Open thread by Jennifer Kesler at the Hathor Legacy (or: "The Search For Good Female Characters"), asking the question: "Does intent matter?"
"Intent", in this case, refers to whether or not an author meant to stick elements that could be seen as racist/sexist/homophobic/etc into their work. (And if you've had any involvement in race/gender/queer/etc studies, such elements are more obvious, and if not, well, take my word - or Google's - word for it, they're common than you might think.) If the nonwhite people always die while the white people survive*, if women are all simpering weaklings next to male Adonises, if all protagonists ever are white males for no apparent reason, well, something might be off, some would say...
But wait! This is a book you like! Or a show you watch all the time! Racism? Sexism? You assholes! My show's/book's creator wouldn't entertain such a thing! In fact, he/she's a proud feminist, too!
There. You see? You were just talking about intent.
Yeah, that's how it goes. I've done it plenty myself, especially since certain shows I love can be particularly bad about this. (That's a post for another day, though.)
Kesler argues, in short:
...I believe a creator’s intent doesn’t matter. Sexism can occur without the presence of a sexist person, therefore we can talk about sexism without being asked to prove that the people behind the sexism are sexist.
My opinion, tangentially: I'd argue that always putting Straight White Males front and center is as much an artistic issue as it is a social one; I imagine (and Kesler acknowledges in her post) that many or most creators just do this because it doesn't occur to them to do otherwise - a lazy adherence to cliche more than anything else, and as such, something that ought not to be done so freakin' much.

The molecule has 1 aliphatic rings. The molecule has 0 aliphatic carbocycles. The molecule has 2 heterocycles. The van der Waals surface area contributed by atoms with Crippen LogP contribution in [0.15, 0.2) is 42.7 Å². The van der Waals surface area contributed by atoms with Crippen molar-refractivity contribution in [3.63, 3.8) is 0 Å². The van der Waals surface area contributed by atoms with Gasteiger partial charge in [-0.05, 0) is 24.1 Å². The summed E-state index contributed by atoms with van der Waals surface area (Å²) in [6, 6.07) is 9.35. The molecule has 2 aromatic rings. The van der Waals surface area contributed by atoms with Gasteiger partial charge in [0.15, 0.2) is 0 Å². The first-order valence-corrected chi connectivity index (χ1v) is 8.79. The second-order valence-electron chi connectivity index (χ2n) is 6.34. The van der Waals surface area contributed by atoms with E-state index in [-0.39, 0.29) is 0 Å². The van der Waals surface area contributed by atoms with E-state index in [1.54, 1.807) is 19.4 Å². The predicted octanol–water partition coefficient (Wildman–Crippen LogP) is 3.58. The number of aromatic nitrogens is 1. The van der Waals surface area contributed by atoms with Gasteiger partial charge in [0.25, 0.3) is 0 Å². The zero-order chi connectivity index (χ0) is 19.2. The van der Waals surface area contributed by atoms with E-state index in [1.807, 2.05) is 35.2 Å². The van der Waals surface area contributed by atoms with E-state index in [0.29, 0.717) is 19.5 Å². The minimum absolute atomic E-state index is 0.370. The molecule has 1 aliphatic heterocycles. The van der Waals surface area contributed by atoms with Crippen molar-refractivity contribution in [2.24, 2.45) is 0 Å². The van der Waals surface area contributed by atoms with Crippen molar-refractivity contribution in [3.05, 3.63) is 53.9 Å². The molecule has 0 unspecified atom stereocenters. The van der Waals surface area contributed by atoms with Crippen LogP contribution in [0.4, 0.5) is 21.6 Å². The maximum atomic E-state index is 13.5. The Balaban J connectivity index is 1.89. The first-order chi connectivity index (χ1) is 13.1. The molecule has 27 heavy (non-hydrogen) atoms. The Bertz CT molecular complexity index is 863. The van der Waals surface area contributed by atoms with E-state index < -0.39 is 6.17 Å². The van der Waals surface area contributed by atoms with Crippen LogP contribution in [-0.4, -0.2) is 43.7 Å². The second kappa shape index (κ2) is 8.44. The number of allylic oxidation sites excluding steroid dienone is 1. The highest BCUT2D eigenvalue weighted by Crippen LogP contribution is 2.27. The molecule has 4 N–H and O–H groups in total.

Creator intent should matter to discussion in terms of the goal of pure social change; attacking a creator and branding them as 'racist' (or, I dunno, calling an avowed feminist creator a rapist) isn't gonna get them to listen to you. (This is certainly not Kesler's standpoint, but it's certainly out there.) In terms of pure analysis? It matters only a little, I suppose, and then only so much as you care about analyzing where the author is coming from as part of your critique. From an artistic standpoint, the same also holds true (though obviously with lower stakes, but more pertinent to the supposed point of my blog!).
* For your amusement value, also check out the Sorting Algorithm of Mortality over at TV Tropes. Sorted by age, sexual orientation, love interest (by genre), race, role, race, aesthetics, personality, flaws, 'virtues', species, and occupation! (Yes, I love my TV Tropes. Even if it does ruin your life.)